Maybe if the US government had not taken away his passport. . . As it was, Robeson’s silence did not help his friends.
Paul Robeson's Moscow concert

A book out last year, Stalin’s Secret Pogrom edited by Joshua Rubenstein and Vladimir Naumov, evokes the flavour of the hidden trial. Under interrogation one woman had stated that under Lozovsky the [Soviet information bureau} had been turned into a s\lagogue`. But during the trial, prisoners retracted or altered confessions. Lozovsky said his judges knew how confessions were obtained. "You took note of the fact that all of the accused testify using one and the same phrasing. So this means tilat someone conspired to come up with this language. Who? Those under arrest? I don’t think so. That means that it was the investigators who conspired."

He compared General Alexander Cheptsov, who presided over the tribunal, to a Spanish inquisitor. In fact, at the end of the trial Cheptsov asked party leaders to reopen the investigation. Party
Secretary Georgy Malenkov was indignant. "Do you want us to kneel before these criminals?’ he demanded. " Carry out the Politburo’s resolution!’ As one of the five-man defence council which oversaw the Soviet war effort inWorldWar II, Malenkov knew the contribution made by the Jewish People’s Committee. His daughter had married Lozovsky’s grandson, Vladimir Shamberg, and the two men were close. But days before Lozovsky’s arrest, Malenkov rushed through his daughter’s divorce, saying he did not want `a relative of an enemy of the people’ in his house.

After Stalin’s death, Malenkov became party leader, then Prime Minister until was elbowed aside by Khruschev. In 1957, accused of leading an anti-party group’, he was sent off to manage a power station in Kazakhstan - a gentler end to that to which he’d helped consign Lozovsky

Vladimir Shamberg never contacted his ex-father-in-law again, but says of his behaviour: As a human being I cannot approve it, but as a political scientist I understand what he had to do.’

Of the 15 members of the Jewish People’s Committee who had been tried, one died in prison. Another, Latvian-born medical scientist Lina Stern, who had gone to work in the Soviet Union in 1926, was exiled to Kazakhstan. The remainder were executed.

Later that year, Stalin got his show trials in Prague, where former Czech Communist Party general secretary, Rudolf Slansky, and 13 longstanding party members (including three genti1es for good measure) went on trial accused of Zionism, Trotskyism, Titoism. . . All confessed their "guilt". A11 were executed and three sentenced to life imprisonment.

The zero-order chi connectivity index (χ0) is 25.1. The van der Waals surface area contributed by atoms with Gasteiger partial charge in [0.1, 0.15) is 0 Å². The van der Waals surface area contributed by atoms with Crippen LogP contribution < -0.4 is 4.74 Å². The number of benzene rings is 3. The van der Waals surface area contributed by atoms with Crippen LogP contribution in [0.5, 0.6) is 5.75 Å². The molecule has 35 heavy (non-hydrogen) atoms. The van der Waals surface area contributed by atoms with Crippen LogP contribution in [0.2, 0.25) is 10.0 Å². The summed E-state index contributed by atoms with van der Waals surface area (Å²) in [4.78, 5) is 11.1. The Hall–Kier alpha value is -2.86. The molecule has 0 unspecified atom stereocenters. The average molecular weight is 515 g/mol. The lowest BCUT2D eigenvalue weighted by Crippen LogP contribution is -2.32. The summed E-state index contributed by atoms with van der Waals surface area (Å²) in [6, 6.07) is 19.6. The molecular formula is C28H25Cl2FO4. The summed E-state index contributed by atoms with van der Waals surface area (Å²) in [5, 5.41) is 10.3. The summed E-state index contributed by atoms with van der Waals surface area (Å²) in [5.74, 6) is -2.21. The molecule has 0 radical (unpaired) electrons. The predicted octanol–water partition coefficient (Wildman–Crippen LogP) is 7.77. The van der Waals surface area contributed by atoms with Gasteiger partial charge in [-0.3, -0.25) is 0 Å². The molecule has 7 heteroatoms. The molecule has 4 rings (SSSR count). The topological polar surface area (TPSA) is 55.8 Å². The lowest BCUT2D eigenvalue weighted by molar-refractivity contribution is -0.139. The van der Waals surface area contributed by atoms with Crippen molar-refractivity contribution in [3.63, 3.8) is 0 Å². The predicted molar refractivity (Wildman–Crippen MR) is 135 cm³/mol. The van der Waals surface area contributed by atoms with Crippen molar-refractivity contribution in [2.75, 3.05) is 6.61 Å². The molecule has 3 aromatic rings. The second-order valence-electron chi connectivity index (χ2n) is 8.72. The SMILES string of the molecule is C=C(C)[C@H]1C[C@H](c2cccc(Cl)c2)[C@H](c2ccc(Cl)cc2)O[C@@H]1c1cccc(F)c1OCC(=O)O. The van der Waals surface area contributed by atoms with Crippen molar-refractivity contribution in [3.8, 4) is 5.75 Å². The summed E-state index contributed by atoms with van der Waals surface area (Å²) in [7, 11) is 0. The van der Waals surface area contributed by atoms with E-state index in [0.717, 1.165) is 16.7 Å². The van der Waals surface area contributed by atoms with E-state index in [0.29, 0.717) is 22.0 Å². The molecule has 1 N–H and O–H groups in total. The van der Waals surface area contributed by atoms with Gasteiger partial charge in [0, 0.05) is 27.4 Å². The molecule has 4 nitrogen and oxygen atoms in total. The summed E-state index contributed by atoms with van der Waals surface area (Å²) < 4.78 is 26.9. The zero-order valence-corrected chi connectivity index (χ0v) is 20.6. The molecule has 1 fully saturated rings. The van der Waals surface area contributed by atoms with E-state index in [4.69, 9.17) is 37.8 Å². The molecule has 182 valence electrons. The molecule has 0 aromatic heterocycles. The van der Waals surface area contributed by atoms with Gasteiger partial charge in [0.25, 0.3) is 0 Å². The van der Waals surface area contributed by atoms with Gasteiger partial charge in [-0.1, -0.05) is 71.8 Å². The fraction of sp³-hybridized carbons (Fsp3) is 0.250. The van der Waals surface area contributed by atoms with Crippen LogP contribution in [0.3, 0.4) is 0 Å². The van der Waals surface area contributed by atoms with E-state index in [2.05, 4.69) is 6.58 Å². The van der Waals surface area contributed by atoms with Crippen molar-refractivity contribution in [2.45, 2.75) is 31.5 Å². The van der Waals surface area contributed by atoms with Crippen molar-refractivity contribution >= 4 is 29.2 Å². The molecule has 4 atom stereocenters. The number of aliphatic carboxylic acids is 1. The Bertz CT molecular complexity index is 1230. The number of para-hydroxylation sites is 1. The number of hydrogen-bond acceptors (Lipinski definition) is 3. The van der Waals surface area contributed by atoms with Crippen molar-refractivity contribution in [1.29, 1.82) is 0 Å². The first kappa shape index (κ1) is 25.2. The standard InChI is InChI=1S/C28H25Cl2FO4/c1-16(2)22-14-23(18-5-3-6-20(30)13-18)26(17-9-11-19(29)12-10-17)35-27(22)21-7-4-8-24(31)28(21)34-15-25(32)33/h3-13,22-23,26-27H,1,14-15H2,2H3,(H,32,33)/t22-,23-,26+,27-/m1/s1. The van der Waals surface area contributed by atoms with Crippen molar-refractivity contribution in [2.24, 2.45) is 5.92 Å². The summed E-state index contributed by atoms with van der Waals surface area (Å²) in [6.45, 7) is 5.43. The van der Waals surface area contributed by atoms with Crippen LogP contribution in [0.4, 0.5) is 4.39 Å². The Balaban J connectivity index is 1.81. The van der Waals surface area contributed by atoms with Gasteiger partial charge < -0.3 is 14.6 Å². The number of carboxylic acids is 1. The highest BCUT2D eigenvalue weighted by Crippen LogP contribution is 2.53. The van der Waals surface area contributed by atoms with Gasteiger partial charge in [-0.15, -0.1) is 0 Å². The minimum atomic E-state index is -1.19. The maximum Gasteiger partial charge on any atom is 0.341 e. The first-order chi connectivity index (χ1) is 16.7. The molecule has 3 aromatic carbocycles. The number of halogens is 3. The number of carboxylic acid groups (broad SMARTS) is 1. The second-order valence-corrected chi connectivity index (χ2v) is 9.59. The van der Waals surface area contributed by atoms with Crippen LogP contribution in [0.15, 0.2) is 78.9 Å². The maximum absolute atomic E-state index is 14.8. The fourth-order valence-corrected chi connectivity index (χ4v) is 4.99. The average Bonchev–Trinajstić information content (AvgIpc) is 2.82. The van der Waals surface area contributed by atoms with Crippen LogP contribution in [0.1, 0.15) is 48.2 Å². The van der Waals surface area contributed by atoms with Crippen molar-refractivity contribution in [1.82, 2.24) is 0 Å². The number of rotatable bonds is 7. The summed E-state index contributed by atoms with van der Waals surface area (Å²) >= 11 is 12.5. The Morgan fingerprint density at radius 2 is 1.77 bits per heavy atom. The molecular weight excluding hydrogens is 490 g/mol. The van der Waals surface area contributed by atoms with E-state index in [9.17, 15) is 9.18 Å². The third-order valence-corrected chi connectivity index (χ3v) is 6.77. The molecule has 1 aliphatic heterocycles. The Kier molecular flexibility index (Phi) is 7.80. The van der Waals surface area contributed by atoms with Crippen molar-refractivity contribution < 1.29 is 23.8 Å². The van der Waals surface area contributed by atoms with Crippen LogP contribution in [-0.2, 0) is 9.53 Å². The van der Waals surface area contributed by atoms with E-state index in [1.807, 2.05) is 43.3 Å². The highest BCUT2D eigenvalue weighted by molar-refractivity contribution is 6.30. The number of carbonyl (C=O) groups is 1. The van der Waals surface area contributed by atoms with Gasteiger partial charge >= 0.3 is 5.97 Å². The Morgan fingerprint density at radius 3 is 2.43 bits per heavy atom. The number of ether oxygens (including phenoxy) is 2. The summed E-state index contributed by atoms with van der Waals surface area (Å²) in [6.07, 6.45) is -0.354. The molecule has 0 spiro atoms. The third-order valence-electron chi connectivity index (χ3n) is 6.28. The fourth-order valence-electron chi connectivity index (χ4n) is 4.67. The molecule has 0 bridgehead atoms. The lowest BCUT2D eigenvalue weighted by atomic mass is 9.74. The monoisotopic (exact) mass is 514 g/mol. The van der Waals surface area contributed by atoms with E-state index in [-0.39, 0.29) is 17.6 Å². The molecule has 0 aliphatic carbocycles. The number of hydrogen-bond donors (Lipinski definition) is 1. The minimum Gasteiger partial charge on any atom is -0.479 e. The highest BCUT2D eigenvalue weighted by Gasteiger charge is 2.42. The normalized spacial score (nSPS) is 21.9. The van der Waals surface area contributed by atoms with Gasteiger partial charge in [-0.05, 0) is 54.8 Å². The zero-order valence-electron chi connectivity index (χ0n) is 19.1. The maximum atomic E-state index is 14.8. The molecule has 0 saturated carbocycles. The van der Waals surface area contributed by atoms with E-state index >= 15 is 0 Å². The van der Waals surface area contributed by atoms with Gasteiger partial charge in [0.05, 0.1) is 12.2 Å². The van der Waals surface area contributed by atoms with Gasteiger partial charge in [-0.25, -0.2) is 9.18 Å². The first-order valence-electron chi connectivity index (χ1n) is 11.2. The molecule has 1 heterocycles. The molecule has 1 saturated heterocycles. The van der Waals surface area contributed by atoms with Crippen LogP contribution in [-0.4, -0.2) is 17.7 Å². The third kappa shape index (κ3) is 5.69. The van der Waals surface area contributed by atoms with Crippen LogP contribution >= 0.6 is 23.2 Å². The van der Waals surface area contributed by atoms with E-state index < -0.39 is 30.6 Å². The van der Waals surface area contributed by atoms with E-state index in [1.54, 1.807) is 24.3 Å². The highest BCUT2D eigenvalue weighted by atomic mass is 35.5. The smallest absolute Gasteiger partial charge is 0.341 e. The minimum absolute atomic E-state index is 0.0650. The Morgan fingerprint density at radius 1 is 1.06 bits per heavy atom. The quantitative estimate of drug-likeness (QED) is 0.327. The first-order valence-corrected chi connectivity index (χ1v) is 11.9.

Then on l3th January 1953, the Soviet news agency, TASS announced the arrest of a group of 'killer doctors’, accused of plotting to murder public figures. Referring to 'Trotskyite conspiracies’ including the death of Gorki, it claimed the dead Shlomo Mikhoels had orchestrated a huge terror plot in league with a Zionist espionage agency, 'the Joint’ (the American Jewish Joint Distribution Committee).

All over the Soviet Union, Jews feared pogroms or the knock on the door from the KGB arranging their 'protective' arrest and deportation to Siberia. But then, on l5th March 1953, came the news that Stalin was dead. The charges against the doctors ~were dropped. The Jewish People’s Anti-Fascist Committee was soon to be admitted innocent too. Khrushchev acknowledged publicly in 1955 that during the war the Committee was 'indispensible to the interests of the Soviet state, our policies and our Communist Party,’ In his 1956 'secret speech’ he attacked Stalin’s persecution of nationalities. It was too late to save the murdered Jewish intellectuals or the victims of the show trials. Nor could references to Stalin’s 'personality cult’ satisfy Jewish people around the world, shocked and disillusioned with the kind of 'socialism’ that could permit such a monstrosity.

A legendary sage, the Baal Shem Tov, said remembrance was the first step to redemption. Without an honest reckoning with the past, we cannot hope to restore faith in a socialist future.

 (first published in Jewish Socialist no.46, Spring 2002)